A new Arizona law will grant taxpayers up to $500 in income-tax credits for donating money to nonprofit groups that, in turn, provide scholarships for students to attend private schools, including religious ones.
The law, which will take effect next year, also offers taxpayers up to a $200 credit for money given to public schools to support extracurricular activities that may require a fee, such as band or sports teams. Republican Gov. Fife Symington signed the measure into law last week.
Opponents of the law call it a back-door voucher scheme, but supporters say it’s a different animal altogether.
One thing both sides seem to agree on is this: School choice proponents have hit upon a new strategy. And the courts likely will decide whether it ultimately proves to be a successful strategy or not.
“This is such a hybrid piece of legislation,” said Joseph Conn, a spokesman for Americans United for Separation of Church and State, a Washington-based advocacy group. “I don’t know of any other plan like this in the country. It’s fiendishly clever.
“But it’s just one more mechanism for the state to encourage religious schooling,” he contended.
Republican state school chief Lisa Graham Keegan defended the measure last week.
“Contrary to current folklore, it does not give a direct tax credit to parents who send their children to private schools,’' the Arizona school superintendent said.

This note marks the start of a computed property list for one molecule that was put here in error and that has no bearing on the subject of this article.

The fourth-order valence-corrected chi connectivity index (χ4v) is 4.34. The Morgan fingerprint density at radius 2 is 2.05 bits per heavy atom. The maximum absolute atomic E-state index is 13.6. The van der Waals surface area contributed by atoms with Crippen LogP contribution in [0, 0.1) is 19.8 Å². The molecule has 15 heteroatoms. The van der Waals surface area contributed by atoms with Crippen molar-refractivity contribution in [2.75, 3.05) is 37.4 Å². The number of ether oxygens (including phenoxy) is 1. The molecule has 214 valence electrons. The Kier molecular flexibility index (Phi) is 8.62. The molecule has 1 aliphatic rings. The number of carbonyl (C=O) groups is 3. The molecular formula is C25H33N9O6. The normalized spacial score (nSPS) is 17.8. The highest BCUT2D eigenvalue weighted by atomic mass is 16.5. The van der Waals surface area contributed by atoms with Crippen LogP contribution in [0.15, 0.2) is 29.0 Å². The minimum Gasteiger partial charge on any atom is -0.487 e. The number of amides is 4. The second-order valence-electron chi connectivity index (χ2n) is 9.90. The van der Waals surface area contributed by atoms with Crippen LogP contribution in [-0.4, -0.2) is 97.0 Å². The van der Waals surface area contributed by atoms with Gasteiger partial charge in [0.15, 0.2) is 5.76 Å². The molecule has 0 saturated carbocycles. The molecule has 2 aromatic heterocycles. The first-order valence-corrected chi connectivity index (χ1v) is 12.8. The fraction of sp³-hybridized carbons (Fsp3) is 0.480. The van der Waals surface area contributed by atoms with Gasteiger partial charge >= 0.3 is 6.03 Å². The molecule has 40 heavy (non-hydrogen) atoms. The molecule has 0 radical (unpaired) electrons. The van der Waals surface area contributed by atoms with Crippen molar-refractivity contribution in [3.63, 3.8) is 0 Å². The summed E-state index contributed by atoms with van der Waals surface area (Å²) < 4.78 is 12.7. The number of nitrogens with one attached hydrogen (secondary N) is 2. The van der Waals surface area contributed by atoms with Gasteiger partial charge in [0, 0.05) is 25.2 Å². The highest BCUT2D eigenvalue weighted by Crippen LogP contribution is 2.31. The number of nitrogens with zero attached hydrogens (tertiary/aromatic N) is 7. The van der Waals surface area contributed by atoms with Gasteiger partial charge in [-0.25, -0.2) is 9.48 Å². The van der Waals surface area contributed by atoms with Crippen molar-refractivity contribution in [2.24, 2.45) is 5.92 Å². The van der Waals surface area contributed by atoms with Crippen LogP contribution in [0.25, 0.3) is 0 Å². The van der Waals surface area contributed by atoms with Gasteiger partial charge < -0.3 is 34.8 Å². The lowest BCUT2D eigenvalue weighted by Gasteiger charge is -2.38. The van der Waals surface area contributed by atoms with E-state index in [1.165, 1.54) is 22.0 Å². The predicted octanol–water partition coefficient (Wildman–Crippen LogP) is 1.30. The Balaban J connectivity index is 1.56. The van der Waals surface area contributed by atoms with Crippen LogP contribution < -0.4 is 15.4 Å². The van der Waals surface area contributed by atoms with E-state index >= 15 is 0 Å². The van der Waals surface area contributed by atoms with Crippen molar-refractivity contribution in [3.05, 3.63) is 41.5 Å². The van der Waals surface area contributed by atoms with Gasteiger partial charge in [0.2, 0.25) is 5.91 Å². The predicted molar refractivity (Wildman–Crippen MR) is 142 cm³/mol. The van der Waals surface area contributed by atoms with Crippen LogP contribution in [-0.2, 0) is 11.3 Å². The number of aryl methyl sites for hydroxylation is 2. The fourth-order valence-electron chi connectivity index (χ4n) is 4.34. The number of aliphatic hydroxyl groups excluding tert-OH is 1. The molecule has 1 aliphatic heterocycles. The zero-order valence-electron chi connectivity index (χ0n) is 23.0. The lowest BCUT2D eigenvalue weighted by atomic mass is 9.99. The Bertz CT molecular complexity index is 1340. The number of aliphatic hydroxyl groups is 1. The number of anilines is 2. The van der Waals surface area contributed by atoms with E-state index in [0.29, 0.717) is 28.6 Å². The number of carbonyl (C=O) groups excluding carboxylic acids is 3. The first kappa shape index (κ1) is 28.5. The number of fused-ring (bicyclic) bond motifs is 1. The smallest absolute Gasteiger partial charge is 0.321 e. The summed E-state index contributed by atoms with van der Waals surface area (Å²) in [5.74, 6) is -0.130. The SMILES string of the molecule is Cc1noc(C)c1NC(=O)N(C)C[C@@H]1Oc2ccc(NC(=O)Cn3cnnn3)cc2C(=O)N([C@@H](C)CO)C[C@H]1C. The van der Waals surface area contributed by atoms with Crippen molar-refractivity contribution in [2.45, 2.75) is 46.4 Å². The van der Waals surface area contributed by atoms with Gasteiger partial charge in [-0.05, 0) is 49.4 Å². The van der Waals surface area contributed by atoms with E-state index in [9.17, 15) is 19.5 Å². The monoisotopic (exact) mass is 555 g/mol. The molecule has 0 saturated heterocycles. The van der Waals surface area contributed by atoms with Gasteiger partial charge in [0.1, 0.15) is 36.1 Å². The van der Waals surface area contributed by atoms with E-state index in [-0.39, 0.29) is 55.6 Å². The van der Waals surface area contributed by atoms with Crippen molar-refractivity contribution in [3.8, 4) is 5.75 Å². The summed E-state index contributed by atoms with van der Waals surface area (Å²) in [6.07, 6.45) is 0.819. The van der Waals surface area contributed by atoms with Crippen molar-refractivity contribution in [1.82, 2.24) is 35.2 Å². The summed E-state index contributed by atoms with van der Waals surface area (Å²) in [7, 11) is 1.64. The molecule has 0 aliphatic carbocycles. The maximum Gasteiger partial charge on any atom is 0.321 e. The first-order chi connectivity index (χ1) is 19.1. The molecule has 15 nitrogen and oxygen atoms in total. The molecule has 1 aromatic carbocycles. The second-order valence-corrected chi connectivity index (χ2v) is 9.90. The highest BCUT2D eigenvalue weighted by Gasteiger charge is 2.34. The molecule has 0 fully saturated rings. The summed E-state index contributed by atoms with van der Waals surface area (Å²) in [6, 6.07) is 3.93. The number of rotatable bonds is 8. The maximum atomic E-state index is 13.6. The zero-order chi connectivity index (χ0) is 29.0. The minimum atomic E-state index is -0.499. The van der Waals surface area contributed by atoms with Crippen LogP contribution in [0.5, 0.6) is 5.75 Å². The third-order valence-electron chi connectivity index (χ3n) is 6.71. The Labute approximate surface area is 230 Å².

Some states allow parents to take tax deductions or credits for private school tuition they pay for their children. Many nonprofit groups provide scholarships for low-income children who otherwise would not be able to afford private school tuition.
But Arizona’s law combines elements of both approaches. It offers an incentive for any taxpayer to make donations to nonprofit scholarship organizations that provide benefits for more than one private school. But it is not limited to parents who send their children to such private schools. In fact, it does not allow parents a tax credit if they designate their donations for the direct benefit of their children. While taxpayers often claim deductions for charitable donations, the Arizona plan offers a dollar-for-dollar credit for the amount of a specific donation.
In arguing that Arizona’s law likely would pass legal muster, proponents point to a 1983 U.S. Supreme Court ruling that narrowly upheld a Minnesota provision granting tax breaks to parents for private school tuition. A federal district judge upheld a similar program in Iowa in 1992. (“Judge Upholds Iowa Tax Breaks for Private-School Parents,” April 1, 1992.)
Opponents of the measure say it would funnel public tax money into private and religious schools.
“It’s just shifting dollars into the private realm. In our mind, it’s a voucher,” said Mary Kay Haviland, the director of government relations for the 30,000-member Arizona Education Association.
Arizona education groups are likely to challenge the measure and may try to go to the voters to nullify the law through a referendum on the 1998 ballot.
Estimates of the new law’s costs to the state in lost revenue are fiercely disputed. The state department of revenue “conservatively estimated” the potential cost at $50 million a year initially, then lowered the amount to $30.5 million to reflect potential state savings when students move from public to private schools. Opponents say it could cost much more, while supporters say it could cost as little as $10 million a year.
Meanwhile, Jack E. McVaugh, the president of the Arizona School Choice Trust, is still reeling from the possibilities the new law may open. His nonprofit group helps 100 low-income children with private school tuition aid.
“We sure are excited. We’ve been struggling pretty much for four years,” Mr. McVaugh said. “This should change it.”